One Step Closer
09 September 2013 | Sailing Southern California
September 9, 2013
Oceanside is the first place we are visiting that is a complete unknown for me. I haven't been here by boat or by car. So now I feel one step closer to cruising.
Like Dana Point, it is a very popular harbor. It is completely full and it is my understanding that there is a waiting list for people who want to dock their boats here. But unlike Dana Point, Oceanside feels laid back and casual.
The people here have been so friendly. From Joe, our dock neighbor, who welcomed us and helped us dock, to Dave the Port Captain from Oceanside Yacht Club (OYC), to Buzz who just happened by on his kayak and ended up spending a half hour just chatting about boats and sailing south. But where are the women? They are hovering in the background, I see them. Trouble is, I havent heard from them. Not sure what is up with that but they certainly aren't like our outgoing ladies in Channel Islands Marina.
We spent the first evening at OYC, enjoying a salmon dinner and conversation that inevitably led to Mexico. Dave introduced us around and made sure we connected with fellow sailors that have made the journey previously. It was a fun night filled with good information.
Walking has fast become the mode of transportation since we don't have a car or bikes. The dinghy and kayaks are fun but a good vertical stretch is much needed when one lives on a boat.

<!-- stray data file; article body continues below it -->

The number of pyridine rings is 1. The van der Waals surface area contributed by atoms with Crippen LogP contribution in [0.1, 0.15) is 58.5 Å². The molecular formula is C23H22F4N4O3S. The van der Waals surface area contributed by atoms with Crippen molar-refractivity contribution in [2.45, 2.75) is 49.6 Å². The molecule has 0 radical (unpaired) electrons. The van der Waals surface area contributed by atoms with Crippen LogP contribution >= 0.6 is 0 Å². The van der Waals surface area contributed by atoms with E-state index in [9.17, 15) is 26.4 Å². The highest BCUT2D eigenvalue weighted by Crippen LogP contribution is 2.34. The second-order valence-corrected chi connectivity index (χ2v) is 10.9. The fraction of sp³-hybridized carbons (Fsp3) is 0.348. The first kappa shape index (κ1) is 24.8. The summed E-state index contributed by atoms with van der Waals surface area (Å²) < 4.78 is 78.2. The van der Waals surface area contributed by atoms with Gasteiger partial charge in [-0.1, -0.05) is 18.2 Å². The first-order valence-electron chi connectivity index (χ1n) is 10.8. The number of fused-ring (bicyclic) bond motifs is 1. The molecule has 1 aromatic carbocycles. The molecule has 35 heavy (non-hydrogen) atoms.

Train tracks lie not far from the marina. When I hear the train go by, I go back in time and am reminded of my father. Dad used to tell me that as a little boy he would listen for the train and long to go with it and travel to faraway places. Eventually he did, as our family seemed to move every nine months or so. Dad was always looking for that pot of gold at the end of the rainbow. Sometimes he found it and sometimes not.
I must admit, for the longest time I felt our moving so often was a terrible thing. And it was difficult and lonely. I was always the new girl in school. But in hindsight, I am grateful too that through our travels, through our ups and downs, Dad taught me tolerance and acceptance of all peoples; white or black, rich or poor, strong or feeble. I suppose I should thank him for my wanderlust too - and the ability to shift easily with the wind. All those years of influence and practice have led me to here. Both a blessing in this new life I am living.
I miss my father, but I feel his spirit with me - every step of the way.